Freeing Brown

By Charlotte Bruce Harvey '78 / September/October 2012
September 25th, 2012
Revolutions have a way toppling ivory towers.
For four years the College Edifice housed revolutionary fighters, including George Washington’s troops. The College reopened in 1780, but before students could return, the building had become a hospital for injured French soldiers.
All this military activity took its toll. When the Corporation met after the war, it voted to bill Congress for damages; ten years later the U.S. government coughed up $2,779.13.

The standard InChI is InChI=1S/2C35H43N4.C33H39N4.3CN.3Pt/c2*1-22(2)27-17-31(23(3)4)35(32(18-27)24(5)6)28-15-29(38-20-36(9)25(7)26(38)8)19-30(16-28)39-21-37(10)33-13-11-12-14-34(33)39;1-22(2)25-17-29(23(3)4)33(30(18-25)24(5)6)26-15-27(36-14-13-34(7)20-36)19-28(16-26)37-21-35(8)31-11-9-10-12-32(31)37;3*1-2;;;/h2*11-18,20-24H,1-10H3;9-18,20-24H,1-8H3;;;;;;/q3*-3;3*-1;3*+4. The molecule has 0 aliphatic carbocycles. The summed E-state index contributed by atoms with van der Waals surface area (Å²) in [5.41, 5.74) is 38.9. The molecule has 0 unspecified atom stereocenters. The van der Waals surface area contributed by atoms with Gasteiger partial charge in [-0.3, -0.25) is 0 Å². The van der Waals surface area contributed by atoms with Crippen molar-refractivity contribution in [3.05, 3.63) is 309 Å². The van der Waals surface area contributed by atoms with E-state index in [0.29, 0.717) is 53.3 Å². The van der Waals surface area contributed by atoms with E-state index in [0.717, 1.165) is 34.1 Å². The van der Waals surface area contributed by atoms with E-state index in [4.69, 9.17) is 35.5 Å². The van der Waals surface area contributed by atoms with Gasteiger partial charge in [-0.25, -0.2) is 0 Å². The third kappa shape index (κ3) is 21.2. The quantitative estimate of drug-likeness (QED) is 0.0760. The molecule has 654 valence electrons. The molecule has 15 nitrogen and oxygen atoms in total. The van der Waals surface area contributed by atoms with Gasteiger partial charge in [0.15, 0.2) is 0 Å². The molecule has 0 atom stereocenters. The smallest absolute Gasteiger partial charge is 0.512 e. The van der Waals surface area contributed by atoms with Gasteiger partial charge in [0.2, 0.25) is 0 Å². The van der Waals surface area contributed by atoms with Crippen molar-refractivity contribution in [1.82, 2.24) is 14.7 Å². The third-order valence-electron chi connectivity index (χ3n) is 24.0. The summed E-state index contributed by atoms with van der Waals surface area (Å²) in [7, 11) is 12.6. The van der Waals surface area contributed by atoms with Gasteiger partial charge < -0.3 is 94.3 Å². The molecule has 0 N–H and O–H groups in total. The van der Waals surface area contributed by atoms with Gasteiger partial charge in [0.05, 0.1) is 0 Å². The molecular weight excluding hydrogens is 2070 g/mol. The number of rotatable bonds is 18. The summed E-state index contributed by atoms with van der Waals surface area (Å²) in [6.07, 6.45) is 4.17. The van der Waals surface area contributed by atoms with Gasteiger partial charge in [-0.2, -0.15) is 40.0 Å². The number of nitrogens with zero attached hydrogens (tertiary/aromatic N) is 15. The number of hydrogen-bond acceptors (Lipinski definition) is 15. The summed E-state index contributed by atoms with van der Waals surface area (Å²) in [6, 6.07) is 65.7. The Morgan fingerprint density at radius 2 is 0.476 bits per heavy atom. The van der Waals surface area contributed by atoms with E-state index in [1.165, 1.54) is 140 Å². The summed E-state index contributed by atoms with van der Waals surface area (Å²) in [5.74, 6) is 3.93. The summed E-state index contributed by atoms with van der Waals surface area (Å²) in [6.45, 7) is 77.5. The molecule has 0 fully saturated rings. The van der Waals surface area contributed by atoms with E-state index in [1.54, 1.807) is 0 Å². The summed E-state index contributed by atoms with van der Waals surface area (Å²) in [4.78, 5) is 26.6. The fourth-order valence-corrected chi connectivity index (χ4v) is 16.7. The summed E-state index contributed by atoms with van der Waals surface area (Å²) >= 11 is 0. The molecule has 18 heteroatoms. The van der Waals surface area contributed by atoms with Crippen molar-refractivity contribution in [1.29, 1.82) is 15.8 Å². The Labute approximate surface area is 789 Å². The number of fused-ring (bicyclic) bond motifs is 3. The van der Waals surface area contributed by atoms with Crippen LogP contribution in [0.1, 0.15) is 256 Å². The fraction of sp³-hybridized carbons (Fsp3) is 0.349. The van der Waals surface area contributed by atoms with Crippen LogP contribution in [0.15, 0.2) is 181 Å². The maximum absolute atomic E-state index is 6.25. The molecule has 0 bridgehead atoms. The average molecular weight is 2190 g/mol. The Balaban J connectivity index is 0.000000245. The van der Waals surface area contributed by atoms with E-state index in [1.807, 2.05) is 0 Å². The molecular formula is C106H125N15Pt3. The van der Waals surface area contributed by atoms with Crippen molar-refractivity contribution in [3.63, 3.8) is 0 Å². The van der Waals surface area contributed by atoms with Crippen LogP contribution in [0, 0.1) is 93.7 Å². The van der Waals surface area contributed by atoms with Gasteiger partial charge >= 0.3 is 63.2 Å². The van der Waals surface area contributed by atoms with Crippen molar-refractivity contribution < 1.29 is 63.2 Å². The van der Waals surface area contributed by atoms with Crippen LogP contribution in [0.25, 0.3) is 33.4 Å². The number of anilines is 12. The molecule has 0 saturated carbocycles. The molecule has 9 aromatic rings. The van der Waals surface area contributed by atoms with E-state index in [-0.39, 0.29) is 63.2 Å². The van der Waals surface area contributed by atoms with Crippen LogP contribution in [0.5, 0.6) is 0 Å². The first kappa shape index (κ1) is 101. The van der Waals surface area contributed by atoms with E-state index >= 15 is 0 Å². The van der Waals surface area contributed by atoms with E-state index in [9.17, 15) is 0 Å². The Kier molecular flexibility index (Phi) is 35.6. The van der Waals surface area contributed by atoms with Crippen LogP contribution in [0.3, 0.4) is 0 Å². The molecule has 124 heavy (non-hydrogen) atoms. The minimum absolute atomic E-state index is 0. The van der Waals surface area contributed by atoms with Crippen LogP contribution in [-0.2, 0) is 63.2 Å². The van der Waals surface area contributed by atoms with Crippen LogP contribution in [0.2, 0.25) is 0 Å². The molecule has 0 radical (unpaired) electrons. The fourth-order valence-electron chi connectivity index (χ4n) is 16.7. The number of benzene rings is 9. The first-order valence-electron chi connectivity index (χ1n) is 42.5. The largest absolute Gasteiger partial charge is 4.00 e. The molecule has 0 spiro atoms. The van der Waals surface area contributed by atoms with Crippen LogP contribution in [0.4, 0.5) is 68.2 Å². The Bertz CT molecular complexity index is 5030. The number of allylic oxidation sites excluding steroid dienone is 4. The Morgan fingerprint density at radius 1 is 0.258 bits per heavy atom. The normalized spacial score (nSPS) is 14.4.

Then there was the matter of the seven seniors who’d been sent home back in 1776. In September 1782, the Corporation approved granting their degrees, including one to Robert Roberts, whose diploma is at right. 
The revolution transformed the document. In the College seal at the center of the applique, busts of King George III and Queen Charlotte were replaced by a temple, and a Latin word in the name of the College was changed from Colonia to Republica. In this way, Brown became a truly American university.
Photo by Erik Gould. 
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September/October 2012